Have you noticed that recently your cat is pacing a lot? It’s not the normal behavior your feline bud displays every once in a while; this time, your cat is pacing excessively as if it’s bothered by something. Since cats can’t speak, people who take care of them has to rely heavily on cat behavior. If there are irregularities such as excessive pacing, it’s best to figure the causes early on in order to prevent and find fast remedy.
Your cat pacing a lot is clearly a sign of discomfort. That’s the first thing that people usually consider. Since your nap-loving kitty seems to be losing a number of naps and do a lot of pacing, you can think of pain as the primary reason. While this is a rather broad one, consider injuries first. Check your cat if he or she has visible wounds which you can help mend. If not, see if there are lumps or a part that your kitty keeps licking to know in which part it’s feeling pain or discomfort.
Cats with overactive thyroid has their metabolism up. As such, your cat can get easily hungry and quite hyperactive. Both of these can cause discomfort and anxiety to your cat because it can’t stay put and feel rested thus the excessive pacing.
Another common reason why your cat is pacing a lot is due to old age. Felines can become senile and this causes them to develop unusual behaviors. For older cats that seem to keep wandering, it’s either they are feeling confused in their own house as to where their food or water bowl is or they are simply wanting to do something but can’t figure out what. It’s important for people to be extra patient and help elderly cats to stay in focus and reduce their age-induced chronic pacing.
When your cat is pacing too much, you can immediately tell there is something bothering him or her. Just as how people usually pace back and forth when they can’t stand or sit still either due to nervousness or excitement, the same goes for cats. But unlike for us humans that understand what we’re feeling, why and how to resolve this, cats may also know but the way to relieve themselves can be quite limited. As such, pacing turns into one of the ways a cat relieves its jittery feelings especially when it’s anxious or stressed. This roaming behavior becomes even more obviously related to stress when you either moved houses, renovated some stuff, have a new baby and other changes in your house that your cat considers its territory.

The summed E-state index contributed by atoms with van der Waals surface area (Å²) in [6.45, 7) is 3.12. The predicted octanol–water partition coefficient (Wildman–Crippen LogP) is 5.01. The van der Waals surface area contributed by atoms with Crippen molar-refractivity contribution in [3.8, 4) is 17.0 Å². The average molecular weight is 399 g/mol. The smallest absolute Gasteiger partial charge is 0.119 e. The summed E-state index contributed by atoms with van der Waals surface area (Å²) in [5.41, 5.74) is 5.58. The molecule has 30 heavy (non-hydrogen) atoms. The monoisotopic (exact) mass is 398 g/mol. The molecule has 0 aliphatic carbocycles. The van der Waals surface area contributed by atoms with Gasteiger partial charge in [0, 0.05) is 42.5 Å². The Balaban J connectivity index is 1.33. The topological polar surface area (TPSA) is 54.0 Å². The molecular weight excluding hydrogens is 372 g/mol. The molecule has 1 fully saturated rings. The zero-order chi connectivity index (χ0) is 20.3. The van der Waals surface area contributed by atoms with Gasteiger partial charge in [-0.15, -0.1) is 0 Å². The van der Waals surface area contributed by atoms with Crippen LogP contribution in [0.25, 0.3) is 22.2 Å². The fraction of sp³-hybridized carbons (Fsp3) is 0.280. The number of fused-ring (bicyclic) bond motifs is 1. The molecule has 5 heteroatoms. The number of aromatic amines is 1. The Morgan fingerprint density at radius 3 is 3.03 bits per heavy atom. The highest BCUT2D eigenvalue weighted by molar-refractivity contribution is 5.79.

All of the above can be put under or be part of emotional distress. Pain and stress for example are easily related to distress. But in this part, we focus more on your cat’s emotions over other factors such as nerves or medical issues. So while it continues to be a subject of debate and further study on whether cats feel an attachment with their fellow pets or their owners, many do believe they have feelings. This considered, when a cat suffers from the loss of a family or friend whether it’s a human or pet, this can cause emotional distress to your kitty pushing him or her to develop this excessive pacing behavior. When your cat is also in conflict with a fellow pet if he or she lives in a multi-pet household, this can also be a factor.
This is a pretty self-explanatory reason that answers why your cat is pacing a lot. To resolve this, best to engage your kitty in stimulating puzzles and play high-energy games together. By high-energy, it usually means you just chilling in one place and letting your cat chase the red dot or some other toy you’re controlling.
If your feline bud hasn’t been spayed or neutered yet, pacing is a behavior that indicates your cat is in heat. Cats can get into excessive pacing habits when they’re looking for partners during this cycle and male cat would usually get into this roaming behavior especially when it can detect the scent or pheromones of a queen cat around the area. Additionally, when your pregnant cat is pacing a lot it’s a signal that you’re welcoming the kittens anytime soon.
So, depending on which one has caused or is causing your kitty this abnormal pacing behavior then the remedy is also different for each case. It’s best to observe your cat for some time to figure if it’s a medical or behavioral issue. Then, as your cat’s guardian, you can decide if it’s behavioral modification or a vet’s recommended therapy or medication that will help solve your cat’s unusual pacing habits.